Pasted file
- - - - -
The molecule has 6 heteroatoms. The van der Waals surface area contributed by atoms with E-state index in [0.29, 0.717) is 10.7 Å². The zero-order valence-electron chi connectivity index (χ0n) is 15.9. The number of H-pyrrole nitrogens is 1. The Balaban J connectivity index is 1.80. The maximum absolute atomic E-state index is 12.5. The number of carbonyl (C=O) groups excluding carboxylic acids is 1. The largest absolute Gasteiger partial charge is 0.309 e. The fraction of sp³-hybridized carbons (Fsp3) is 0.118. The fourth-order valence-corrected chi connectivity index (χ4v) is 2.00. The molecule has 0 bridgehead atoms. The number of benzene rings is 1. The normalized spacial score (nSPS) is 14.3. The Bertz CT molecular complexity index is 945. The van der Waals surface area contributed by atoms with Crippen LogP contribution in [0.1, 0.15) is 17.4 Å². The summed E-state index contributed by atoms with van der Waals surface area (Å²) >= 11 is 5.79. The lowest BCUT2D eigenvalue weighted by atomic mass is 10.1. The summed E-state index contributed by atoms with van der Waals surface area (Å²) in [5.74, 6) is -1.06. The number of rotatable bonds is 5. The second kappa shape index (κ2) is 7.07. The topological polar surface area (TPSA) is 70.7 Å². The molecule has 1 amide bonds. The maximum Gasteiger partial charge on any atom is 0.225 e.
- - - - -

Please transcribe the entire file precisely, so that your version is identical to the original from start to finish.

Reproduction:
The molecule has 6 heteroatoms. The van der Waals surface area contributed by atoms with E-state index in [0.29, 0.717) is 10.7 Å². The zero-order valence-electron chi connectivity index (χ0n) is 15.9. The number of H-pyrrole nitrogens is 1. The Balaban J connectivity index is 1.80. The maximum absolute atomic E-state index is 12.5. The number of carbonyl (C=O) groups excluding carboxylic acids is 1. The largest absolute Gasteiger partial charge is 0.309 e. The fraction of sp³-hybridized carbons (Fsp3) is 0.118. The fourth-order valence-corrected chi connectivity index (χ4v) is 2.00. The molecule has 0 bridgehead atoms. The number of benzene rings is 1. The normalized spacial score (nSPS) is 14.3. The Bertz CT molecular complexity index is 945. The van der Waals surface area contributed by atoms with Crippen LogP contribution in [0.1, 0.15) is 17.4 Å². The summed E-state index contributed by atoms with van der Waals surface area (Å²) >= 11 is 5.79. The lowest BCUT2D eigenvalue weighted by atomic mass is 10.1. The summed E-state index contributed by atoms with van der Waals surface area (Å²) in [5.74, 6) is -1.06. The number of rotatable bonds is 5. The second kappa shape index (κ2) is 7.07. The topological polar surface area (TPSA) is 70.7 Å². The molecule has 1 amide bonds. The maximum Gasteiger partial charge on any atom is 0.225 e.